Last week I was out walking our furry family member, Chloe, before heading to work. It was the best morning walk I have been on in a long time, and the reason is, I was behind a little boy on his way to school. He became my inspiration not only for those few minutes, but everyday since.
He was by himself and took full advantage of it! Time was on his side. There was no one to say, “hurry up, you’re going to be late!” or “let’s go!” or “stop dawdling!”… instead, I heard him sing, skip, jump, march, and move side to side while making animated hand gestures to the beat of his own song. He stopped and watched a squirrel, picked up some fallen leaves, and simply played as he made his way to school. Played.
My usual 20-minute speed walk turned into a slow saunter, as I too got lost in time. I didn’t want to catch up to him nor have him see me. I just wanted to enjoy seeing his youthful spirit, freedom, and imagination in motion – his version of a morning walk to school.
Interestingly, I was not thinking of my own children in that moment. Instead, I was taken back to my own childhood of walking to school and the found freedom of time and space to make my way, live in my own imaginary world, love life, enjoy the little wonders along the way and play. Something I rarely do now in my fast-paced, scheduled days. It made me think through a few things:
- Does play end when we become adults with responsibilities?
- How important is play and rest, at this stage of our lives?
- Where does our spirit, imagination, and silliness go as we age?
- Do we always have to “play it cool” because we’re adults? (Even the “Fonz” from Happy Days was silly at times!)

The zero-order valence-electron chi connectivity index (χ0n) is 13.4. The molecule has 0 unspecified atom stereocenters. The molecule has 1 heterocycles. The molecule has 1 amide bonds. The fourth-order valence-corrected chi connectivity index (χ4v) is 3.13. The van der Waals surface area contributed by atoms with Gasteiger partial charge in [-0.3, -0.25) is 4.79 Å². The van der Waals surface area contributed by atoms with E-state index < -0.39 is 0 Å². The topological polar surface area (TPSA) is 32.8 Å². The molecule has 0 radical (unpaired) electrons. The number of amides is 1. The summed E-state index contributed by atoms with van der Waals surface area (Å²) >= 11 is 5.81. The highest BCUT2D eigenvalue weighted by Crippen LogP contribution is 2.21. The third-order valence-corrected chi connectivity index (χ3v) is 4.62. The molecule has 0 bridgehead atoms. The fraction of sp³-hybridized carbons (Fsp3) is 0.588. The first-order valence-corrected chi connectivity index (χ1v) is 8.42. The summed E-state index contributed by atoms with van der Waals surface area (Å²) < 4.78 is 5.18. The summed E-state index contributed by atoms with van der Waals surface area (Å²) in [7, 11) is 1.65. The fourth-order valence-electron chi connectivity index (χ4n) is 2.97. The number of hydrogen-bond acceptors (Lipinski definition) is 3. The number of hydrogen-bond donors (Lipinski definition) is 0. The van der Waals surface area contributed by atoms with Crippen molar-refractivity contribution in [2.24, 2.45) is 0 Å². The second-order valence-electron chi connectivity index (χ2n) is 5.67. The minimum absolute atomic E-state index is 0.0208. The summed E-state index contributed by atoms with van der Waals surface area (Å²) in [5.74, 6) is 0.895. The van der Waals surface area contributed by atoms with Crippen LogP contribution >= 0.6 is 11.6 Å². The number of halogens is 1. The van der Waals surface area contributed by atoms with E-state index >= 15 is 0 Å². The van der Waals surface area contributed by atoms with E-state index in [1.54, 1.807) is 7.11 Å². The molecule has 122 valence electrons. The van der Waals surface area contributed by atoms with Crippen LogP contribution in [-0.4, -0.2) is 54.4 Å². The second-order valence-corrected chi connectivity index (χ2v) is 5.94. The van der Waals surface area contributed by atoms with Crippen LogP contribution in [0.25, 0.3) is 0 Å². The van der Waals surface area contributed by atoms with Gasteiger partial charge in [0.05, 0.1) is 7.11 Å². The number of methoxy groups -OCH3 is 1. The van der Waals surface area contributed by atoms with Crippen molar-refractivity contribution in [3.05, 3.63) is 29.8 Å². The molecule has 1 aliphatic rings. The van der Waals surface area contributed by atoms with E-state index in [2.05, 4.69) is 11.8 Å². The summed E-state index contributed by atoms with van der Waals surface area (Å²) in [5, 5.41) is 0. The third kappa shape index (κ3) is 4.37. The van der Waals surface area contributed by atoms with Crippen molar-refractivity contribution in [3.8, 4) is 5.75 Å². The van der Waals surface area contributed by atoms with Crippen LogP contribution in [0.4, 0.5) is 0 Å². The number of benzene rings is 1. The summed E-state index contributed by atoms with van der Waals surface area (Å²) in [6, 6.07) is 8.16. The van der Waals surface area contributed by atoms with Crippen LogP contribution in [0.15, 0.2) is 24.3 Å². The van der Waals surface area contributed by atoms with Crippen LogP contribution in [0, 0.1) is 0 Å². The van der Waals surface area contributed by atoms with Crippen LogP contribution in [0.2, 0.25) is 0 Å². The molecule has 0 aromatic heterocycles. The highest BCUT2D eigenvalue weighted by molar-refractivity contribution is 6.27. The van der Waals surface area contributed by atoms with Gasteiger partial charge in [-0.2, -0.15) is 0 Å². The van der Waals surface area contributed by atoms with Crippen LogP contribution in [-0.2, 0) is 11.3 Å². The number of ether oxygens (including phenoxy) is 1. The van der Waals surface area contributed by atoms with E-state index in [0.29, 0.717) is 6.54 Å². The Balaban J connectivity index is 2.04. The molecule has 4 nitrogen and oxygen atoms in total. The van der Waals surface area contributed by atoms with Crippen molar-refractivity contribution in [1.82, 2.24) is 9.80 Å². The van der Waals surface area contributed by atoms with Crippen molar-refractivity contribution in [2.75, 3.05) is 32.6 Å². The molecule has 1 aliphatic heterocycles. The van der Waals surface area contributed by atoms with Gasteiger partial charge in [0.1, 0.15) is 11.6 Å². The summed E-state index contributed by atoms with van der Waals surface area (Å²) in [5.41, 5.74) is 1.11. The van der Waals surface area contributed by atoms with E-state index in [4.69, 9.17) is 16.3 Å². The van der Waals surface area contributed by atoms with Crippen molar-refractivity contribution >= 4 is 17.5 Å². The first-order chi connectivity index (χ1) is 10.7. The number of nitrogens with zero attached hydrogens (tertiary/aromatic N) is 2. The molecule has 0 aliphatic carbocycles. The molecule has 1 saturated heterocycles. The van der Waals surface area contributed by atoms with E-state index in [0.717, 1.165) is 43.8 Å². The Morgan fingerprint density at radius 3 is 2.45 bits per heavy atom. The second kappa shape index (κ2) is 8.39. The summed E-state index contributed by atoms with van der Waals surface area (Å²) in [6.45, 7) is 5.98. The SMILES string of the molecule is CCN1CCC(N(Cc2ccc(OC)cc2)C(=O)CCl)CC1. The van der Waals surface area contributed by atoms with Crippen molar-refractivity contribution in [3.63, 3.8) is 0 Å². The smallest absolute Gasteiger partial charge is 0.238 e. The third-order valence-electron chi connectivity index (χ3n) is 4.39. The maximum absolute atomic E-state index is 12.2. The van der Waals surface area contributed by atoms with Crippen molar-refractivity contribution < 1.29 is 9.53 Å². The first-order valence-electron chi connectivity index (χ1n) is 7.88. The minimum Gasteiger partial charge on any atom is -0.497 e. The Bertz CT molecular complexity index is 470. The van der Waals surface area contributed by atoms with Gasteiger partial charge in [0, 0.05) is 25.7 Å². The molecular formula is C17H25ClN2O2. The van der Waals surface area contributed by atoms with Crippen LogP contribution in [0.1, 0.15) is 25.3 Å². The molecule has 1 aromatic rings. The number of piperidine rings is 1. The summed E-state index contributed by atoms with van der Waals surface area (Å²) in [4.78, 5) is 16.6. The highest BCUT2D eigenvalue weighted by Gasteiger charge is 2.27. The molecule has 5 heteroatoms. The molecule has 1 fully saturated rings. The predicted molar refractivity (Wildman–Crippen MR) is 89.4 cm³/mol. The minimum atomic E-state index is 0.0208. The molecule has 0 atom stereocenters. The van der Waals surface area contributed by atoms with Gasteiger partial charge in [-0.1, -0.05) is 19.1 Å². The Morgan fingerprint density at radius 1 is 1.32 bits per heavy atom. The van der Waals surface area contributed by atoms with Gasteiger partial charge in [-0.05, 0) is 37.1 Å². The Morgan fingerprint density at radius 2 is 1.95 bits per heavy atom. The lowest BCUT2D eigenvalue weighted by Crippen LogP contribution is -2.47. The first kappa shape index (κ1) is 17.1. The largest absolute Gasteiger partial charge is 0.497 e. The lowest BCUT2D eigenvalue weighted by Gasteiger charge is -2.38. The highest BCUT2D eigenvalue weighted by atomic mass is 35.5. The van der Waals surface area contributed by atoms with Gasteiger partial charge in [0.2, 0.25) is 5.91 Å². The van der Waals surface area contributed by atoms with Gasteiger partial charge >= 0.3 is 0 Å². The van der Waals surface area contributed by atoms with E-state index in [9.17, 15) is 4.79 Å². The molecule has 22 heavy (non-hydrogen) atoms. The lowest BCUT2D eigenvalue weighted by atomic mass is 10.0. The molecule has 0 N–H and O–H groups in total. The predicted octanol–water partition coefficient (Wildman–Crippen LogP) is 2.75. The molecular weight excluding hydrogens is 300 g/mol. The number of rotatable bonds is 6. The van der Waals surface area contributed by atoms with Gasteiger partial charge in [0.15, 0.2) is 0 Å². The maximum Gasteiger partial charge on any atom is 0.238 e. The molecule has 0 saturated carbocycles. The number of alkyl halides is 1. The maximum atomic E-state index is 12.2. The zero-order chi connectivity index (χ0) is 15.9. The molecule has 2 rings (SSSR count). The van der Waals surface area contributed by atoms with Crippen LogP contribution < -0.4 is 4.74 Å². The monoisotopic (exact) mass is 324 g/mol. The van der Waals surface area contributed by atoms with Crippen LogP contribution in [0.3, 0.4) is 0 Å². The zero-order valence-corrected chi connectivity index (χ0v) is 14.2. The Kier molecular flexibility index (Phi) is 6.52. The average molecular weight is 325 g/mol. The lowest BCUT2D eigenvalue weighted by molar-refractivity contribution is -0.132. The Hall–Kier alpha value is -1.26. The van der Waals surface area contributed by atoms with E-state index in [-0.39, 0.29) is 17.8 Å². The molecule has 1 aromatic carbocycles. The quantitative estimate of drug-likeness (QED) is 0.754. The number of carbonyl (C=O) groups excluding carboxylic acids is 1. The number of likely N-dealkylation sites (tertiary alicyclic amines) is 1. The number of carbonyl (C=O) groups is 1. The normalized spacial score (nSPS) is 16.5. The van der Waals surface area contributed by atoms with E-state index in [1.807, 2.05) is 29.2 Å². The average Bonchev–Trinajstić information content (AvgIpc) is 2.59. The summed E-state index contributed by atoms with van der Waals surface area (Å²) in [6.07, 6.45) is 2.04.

- Whatever happened to a recess in the middle of the day?
- When was the last time I was silly with colleagues or friends ,and laughed that deep belly laugh until tears rolled down our cheeks and our tummies hurt so much we could not breath? (I bet that just made you smile 🙂 )
I recalled a previous client of mine that had their employees take a mandatory 30-minute recess once a week. Each department chose how to spend that time together. It encouraged fun and play time as a team, which in turn yielded productivity and cultural benefits for the organization.
As Brené Brown writes in The Gifts of Imperfection, “We are a nation of exhausted and overstressed adults raising overscheduled children,” and in many cases “exhaustion and productivity become badges of honor”. We tend to forget about the importance of making the time for rest and play.
Take time this week to think about what occurred to me that day. Ask yourself “….am I making time to play?”
Why? Because life is too precious to spend pretending we’re totally in control, when we could instead be laughing, singing, dancing, playing….and have a sore tummy from a good ‘ol belly laugh. And, because we knew how to play when we were young – so we know we can!
For some fun at your desk – here is the link to the opening of Happy Days! I dare you to sing and dance like no one is watching! xo
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& my Mom and Dad 🙂